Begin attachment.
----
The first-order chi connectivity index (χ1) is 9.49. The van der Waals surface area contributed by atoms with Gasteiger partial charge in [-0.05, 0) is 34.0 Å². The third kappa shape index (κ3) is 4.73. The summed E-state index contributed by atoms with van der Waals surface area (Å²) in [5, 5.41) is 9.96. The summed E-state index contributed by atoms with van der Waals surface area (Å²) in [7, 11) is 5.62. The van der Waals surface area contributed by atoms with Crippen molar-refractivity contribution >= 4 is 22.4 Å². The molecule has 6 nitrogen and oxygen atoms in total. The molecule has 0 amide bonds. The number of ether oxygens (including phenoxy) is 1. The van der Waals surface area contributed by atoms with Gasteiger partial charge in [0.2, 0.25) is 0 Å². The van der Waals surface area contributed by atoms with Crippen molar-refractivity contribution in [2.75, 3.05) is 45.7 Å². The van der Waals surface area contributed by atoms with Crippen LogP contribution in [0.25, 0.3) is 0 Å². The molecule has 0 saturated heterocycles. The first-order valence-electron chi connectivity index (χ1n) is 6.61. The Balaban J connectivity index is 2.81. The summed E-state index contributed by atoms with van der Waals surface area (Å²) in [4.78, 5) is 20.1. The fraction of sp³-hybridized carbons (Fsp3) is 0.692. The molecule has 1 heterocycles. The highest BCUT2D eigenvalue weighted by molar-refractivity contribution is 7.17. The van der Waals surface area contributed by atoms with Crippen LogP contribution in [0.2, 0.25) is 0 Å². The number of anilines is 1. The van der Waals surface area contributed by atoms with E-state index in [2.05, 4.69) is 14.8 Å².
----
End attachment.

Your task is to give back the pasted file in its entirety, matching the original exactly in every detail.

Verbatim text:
The first-order chi connectivity index (χ1) is 9.49. The van der Waals surface area contributed by atoms with Gasteiger partial charge in [-0.05, 0) is 34.0 Å². The third kappa shape index (κ3) is 4.73. The summed E-state index contributed by atoms with van der Waals surface area (Å²) in [5, 5.41) is 9.96. The summed E-state index contributed by atoms with van der Waals surface area (Å²) in [7, 11) is 5.62. The van der Waals surface area contributed by atoms with Crippen molar-refractivity contribution >= 4 is 22.4 Å². The molecule has 6 nitrogen and oxygen atoms in total. The molecule has 0 amide bonds. The number of ether oxygens (including phenoxy) is 1. The van der Waals surface area contributed by atoms with Gasteiger partial charge in [0.2, 0.25) is 0 Å². The van der Waals surface area contributed by atoms with Crippen molar-refractivity contribution in [2.75, 3.05) is 45.7 Å². The van der Waals surface area contributed by atoms with Crippen LogP contribution in [0.25, 0.3) is 0 Å². The molecule has 0 saturated heterocycles. The first-order valence-electron chi connectivity index (χ1n) is 6.61. The Balaban J connectivity index is 2.81. The summed E-state index contributed by atoms with van der Waals surface area (Å²) in [4.78, 5) is 20.1. The fraction of sp³-hybridized carbons (Fsp3) is 0.692. The molecule has 1 heterocycles. The highest BCUT2D eigenvalue weighted by molar-refractivity contribution is 7.17. The van der Waals surface area contributed by atoms with Crippen LogP contribution in [0.2, 0.25) is 0 Å². The number of anilines is 1. The van der Waals surface area contributed by atoms with E-state index in [2.05, 4.69) is 14.8 Å².